Friday, July 15, 2011
Growing plants take up from the soil certain minerals, which are as essential to their growth as sunlight, air and water. Fortunately, there is a supply of most mineral foods already in the soil. How did they get there?
Soil formation is a gradual process. Rock material, under the influence of weathering, gradually crumbles into fragments of varying size. Temperature changes, the leaching action of rain, oxidation and organic acids produced from the decay of humus, all contribute to the disintegration of the rock fragments into smaller particles. Microorganisms and higher plants gain a foothold in this partially disintegrated material. The rock residues are enriched by the addition of the remains of plants and animals, and the resulting product is then recognized as soil.
It is easy to conceive of soil as a mass of particles of varying degrees of fineness. These particles are separated by spaces filled partly with air and partly with water. Each particle is surrounded by a water film. Within this film soil microorganisms are active. Bacteria are the most numerous constituents; however fungi, protozoa, yeasts and algae are also present in varying numbers. Aside from these, nematodes, earthworms and insects are more or less common and important.
There is a direct relation between the amount and quality of the organic matter in the soil and the numbers of microorganisms. Since a relatively large proportion of the organic matter is present in the upper six inches of the soil, one should find a correspondingly high proportion of microorganisms in the surface soil. There is a gradual increase in the number of microorganisms from early spring to summer and a decrease from late summer to mid-winter.
The average acre of land contains, in the humid regions, about twenty tons of organic matter. This is made up of the remains of plants, microorganisms, insects and animals. The organic matter is constantly under attack by the microbial life of the soil, most of which depend on it for food. Being largely of plant origin, the organic matter is made up of carbohydrates, proteins, fats, organic acids and other compounds found in plants. Ultimately, organic residues in the soil are reduced to carbon dioxide, water and minerals.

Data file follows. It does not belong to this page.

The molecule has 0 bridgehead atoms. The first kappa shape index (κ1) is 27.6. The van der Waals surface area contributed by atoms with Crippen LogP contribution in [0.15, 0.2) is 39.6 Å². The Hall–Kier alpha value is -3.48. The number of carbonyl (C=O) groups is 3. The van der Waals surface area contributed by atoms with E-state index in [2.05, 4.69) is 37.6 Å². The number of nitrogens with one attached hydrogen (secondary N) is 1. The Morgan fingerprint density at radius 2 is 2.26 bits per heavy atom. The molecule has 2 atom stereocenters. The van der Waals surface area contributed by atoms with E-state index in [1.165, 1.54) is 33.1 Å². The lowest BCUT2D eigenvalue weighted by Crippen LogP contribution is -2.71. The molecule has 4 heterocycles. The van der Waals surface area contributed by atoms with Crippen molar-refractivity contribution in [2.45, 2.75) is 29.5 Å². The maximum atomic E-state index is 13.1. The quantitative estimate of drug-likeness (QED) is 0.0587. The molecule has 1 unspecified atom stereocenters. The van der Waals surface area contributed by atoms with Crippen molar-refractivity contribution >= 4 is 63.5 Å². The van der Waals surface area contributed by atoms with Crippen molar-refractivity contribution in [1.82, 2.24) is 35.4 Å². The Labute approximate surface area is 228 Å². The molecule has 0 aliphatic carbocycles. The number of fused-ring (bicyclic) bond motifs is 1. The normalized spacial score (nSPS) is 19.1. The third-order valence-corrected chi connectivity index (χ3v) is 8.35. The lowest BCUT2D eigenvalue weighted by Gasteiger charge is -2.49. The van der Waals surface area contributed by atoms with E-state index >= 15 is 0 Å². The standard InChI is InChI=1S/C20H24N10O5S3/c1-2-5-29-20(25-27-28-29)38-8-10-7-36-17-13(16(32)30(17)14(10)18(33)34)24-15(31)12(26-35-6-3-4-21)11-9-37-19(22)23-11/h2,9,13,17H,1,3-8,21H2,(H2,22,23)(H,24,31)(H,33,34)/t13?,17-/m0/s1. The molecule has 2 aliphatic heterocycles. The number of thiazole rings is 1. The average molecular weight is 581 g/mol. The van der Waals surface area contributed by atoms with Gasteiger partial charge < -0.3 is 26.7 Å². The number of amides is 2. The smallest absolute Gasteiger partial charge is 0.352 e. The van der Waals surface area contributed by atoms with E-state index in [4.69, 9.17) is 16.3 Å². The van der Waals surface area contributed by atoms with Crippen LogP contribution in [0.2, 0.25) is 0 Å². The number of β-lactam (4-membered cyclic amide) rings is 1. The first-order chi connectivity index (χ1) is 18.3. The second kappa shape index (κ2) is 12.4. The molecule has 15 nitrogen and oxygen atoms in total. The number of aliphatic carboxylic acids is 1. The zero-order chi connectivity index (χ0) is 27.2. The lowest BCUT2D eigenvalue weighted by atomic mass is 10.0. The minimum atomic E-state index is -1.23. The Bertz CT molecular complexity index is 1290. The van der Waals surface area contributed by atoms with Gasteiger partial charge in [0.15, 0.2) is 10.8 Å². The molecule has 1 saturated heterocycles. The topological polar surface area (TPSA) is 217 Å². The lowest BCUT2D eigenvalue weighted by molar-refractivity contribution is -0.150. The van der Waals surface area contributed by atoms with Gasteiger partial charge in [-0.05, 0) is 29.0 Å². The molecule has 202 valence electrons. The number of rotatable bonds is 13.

Very considerable quantities of nitrogen are found in the surface soil. These nitrogen compounds originated from the air. Assuming that the surface soil of each acre will weigh, when dried, approximately two million pounds, we find an equivalent of one ton of nitrogen per acre. Good loam soils are usually expected to contain about two tons of nitrogen per acre. This is present in organic residues. When the latter are attacked by microorganisms, ammonia and nitrates are formed. The ammonia and nitrates are in part taken up by vegetation and in part leached into the soil water or the atmosphere.
Plants find a large portion of their food in the soil solution. Indeed, it is only in so far as the substances found in soils become water soluble that they are able to contribute to the growth of plants. Materials removed from the soil solution by plant roots are gradually replenished from the soil reserve of inorganic and organic compounds. The rate at which these pass into solution is determined by the effectiveness of the microbiological machinery found in soils. The microorganisms, in their turn, are affected by environmental conditions, such as temperature, the supply of oxygen, and particularly the quantity and quality of the organic matter contained in the soil.
The mineral and organic constituents of the soil, along with air, water and sunshine, are inextricably intertwined in all organic life. There is no demarcation line between mineral and organic substances in the processes that drive plant and animal life on earth. Green plants make no distinction between elements derived from the minerals of the soil and mineral nutrients supplied by man. The application of both organic and inorganic nutrients to the soil is in harmony with the natural processes involved with green plants existence on this planet.Back